Travel warnings to countries experiencing outbreaks started being issued in late February. CIE responded by offering voluntary program withdrawals to all students studying abroad. CIE Director Olga Baron and her staff hosted a virtual town hall with over 200 international students to advise and answer questions.
By March 12, with the first reported cases in the U.S. and UNC moving in-person classes online, all study abroad programs for spring (and eventually fall) were canceled. International students who elected to stay were provided room and board on campus. Despite the disruption, the focus remained on helping students stay on their academic track.
“Many students were able to continue their coursework remotely, and those who were not worked with academic units and advisers to find solutions,” Baron said.
President Feinstein announces that all classes will move to alternate delivery for the remainder of the spring 2020 semester, all in-person meetings and events are canceled for the remainder of the semester, and spring 2020 graduate and undergraduate commencement ceremonies are canceled.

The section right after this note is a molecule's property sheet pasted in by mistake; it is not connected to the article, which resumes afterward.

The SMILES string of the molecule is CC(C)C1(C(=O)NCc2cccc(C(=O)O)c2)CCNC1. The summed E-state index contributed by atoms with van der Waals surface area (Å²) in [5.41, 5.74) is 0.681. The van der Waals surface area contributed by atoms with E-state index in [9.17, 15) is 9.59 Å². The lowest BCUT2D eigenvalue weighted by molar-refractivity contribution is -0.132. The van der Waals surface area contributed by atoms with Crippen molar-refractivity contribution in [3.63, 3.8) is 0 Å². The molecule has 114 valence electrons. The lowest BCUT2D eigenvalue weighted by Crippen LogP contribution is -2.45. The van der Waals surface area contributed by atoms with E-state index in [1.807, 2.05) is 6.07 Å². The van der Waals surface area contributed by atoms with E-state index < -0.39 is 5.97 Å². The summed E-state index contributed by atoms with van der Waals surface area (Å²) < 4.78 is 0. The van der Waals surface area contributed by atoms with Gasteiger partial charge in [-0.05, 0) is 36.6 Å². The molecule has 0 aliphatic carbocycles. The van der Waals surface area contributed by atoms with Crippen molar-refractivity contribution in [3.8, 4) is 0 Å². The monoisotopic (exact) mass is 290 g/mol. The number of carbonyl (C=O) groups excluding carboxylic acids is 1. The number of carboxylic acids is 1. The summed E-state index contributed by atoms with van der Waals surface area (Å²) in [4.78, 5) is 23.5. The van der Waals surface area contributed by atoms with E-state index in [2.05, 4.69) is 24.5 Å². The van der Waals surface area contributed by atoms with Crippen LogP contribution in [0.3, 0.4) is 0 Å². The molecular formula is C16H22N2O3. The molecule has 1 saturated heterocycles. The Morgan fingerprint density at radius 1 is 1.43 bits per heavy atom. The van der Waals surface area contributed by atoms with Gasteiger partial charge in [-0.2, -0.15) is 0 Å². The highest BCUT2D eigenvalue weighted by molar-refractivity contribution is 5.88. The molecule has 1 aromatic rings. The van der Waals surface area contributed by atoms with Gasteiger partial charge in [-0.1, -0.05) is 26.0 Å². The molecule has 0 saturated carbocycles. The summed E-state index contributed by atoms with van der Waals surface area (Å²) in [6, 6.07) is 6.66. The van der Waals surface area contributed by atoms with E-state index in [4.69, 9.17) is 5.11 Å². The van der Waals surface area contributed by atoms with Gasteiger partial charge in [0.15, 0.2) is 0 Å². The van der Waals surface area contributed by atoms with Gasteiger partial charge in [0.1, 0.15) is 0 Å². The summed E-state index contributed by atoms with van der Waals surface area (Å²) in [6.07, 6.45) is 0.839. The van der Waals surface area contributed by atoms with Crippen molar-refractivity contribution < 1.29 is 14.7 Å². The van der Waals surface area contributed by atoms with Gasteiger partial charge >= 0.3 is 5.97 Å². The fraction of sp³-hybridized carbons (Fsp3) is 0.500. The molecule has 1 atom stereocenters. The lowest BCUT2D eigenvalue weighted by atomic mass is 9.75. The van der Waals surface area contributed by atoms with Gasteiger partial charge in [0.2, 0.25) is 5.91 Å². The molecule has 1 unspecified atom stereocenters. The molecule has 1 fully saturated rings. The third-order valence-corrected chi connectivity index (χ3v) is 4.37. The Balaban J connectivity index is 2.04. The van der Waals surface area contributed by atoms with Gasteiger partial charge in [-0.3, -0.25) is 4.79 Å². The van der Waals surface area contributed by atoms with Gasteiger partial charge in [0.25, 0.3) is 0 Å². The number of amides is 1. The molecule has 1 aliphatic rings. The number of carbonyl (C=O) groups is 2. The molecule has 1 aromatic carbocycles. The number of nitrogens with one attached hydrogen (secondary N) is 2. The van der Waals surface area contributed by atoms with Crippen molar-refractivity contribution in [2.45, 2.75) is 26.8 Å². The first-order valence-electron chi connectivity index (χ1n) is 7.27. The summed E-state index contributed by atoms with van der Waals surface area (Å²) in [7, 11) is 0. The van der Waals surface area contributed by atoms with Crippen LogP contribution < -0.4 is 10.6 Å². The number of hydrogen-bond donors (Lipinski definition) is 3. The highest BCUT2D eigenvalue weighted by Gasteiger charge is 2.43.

UNC’s coronavirus task force begins meeting daily to share updates and information with the university community.
The task force includes university-wide subcommittees focused on specific areas of impact for students, faculty, campus infrastructure, technology and finance. Feinstein and his cabinet consult daily with local and state officials.
As laboratory courses contemplate online options, UNC Provost Mark Anderson, Ph.D., commends faculty for finding ways to meet learning objectives in the virtual environment and offers insights into some of the challenges students may face in isolation.
“When moving into an online environment, it’s critical we be mindful of the isolation students can oftentimes feel, making sure we’re upfront about how to maintain the connection between the students of the course,” he says. “So, one thing we’ve talked about with the deans is making sure that students understand how to be in touch with each other in an online environment, maintaining that classroom community connection.”